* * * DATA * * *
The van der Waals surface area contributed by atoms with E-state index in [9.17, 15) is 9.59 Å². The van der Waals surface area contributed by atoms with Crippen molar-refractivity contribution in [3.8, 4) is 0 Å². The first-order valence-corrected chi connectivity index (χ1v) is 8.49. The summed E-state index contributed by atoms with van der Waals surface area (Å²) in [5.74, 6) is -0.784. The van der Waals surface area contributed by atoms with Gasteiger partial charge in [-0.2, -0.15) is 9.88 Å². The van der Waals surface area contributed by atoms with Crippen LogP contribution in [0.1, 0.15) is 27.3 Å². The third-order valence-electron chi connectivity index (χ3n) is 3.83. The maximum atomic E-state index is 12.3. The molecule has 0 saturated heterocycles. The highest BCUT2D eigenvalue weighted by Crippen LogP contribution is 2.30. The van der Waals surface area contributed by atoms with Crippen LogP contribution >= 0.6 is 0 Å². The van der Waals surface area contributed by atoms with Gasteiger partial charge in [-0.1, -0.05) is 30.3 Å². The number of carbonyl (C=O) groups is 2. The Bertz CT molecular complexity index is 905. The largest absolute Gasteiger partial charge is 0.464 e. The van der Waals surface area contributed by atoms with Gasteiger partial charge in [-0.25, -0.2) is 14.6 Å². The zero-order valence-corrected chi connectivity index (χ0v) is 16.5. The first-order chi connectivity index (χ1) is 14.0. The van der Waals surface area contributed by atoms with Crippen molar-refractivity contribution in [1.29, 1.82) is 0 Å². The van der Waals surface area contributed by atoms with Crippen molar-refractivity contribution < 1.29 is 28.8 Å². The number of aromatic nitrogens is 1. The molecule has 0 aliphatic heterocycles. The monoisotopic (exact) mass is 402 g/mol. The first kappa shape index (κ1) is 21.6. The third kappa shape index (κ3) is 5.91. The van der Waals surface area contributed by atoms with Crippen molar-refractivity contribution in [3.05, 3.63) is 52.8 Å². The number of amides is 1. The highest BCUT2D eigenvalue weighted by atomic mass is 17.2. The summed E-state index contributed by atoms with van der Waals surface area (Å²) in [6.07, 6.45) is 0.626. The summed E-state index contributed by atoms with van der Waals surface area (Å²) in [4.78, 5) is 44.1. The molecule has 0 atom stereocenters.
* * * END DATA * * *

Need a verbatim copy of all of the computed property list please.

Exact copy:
The van der Waals surface area contributed by atoms with E-state index in [9.17, 15) is 9.59 Å². The van der Waals surface area contributed by atoms with Crippen molar-refractivity contribution in [3.8, 4) is 0 Å². The first-order valence-corrected chi connectivity index (χ1v) is 8.49. The summed E-state index contributed by atoms with van der Waals surface area (Å²) in [5.74, 6) is -0.784. The van der Waals surface area contributed by atoms with Gasteiger partial charge in [-0.2, -0.15) is 9.88 Å². The van der Waals surface area contributed by atoms with Crippen LogP contribution in [0.1, 0.15) is 27.3 Å². The third-order valence-electron chi connectivity index (χ3n) is 3.83. The maximum atomic E-state index is 12.3. The molecule has 0 saturated heterocycles. The highest BCUT2D eigenvalue weighted by Crippen LogP contribution is 2.30. The van der Waals surface area contributed by atoms with Crippen LogP contribution >= 0.6 is 0 Å². The van der Waals surface area contributed by atoms with Gasteiger partial charge in [-0.1, -0.05) is 30.3 Å². The number of carbonyl (C=O) groups is 2. The Bertz CT molecular complexity index is 905. The largest absolute Gasteiger partial charge is 0.464 e. The van der Waals surface area contributed by atoms with Gasteiger partial charge in [-0.25, -0.2) is 14.6 Å². The zero-order valence-corrected chi connectivity index (χ0v) is 16.5. The first-order chi connectivity index (χ1) is 14.0. The van der Waals surface area contributed by atoms with Crippen molar-refractivity contribution in [1.29, 1.82) is 0 Å². The van der Waals surface area contributed by atoms with Crippen molar-refractivity contribution < 1.29 is 28.8 Å². The number of aromatic nitrogens is 1. The molecule has 0 aliphatic heterocycles. The monoisotopic (exact) mass is 402 g/mol. The first kappa shape index (κ1) is 21.6. The third kappa shape index (κ3) is 5.91. The van der Waals surface area contributed by atoms with Crippen molar-refractivity contribution in [3.05, 3.63) is 52.8 Å². The number of amides is 1. The highest BCUT2D eigenvalue weighted by atomic mass is 17.2. The summed E-state index contributed by atoms with van der Waals surface area (Å²) in [6.07, 6.45) is 0.626. The summed E-state index contributed by atoms with van der Waals surface area (Å²) in [4.78, 5) is 44.1. The molecule has 0 atom stereocenters.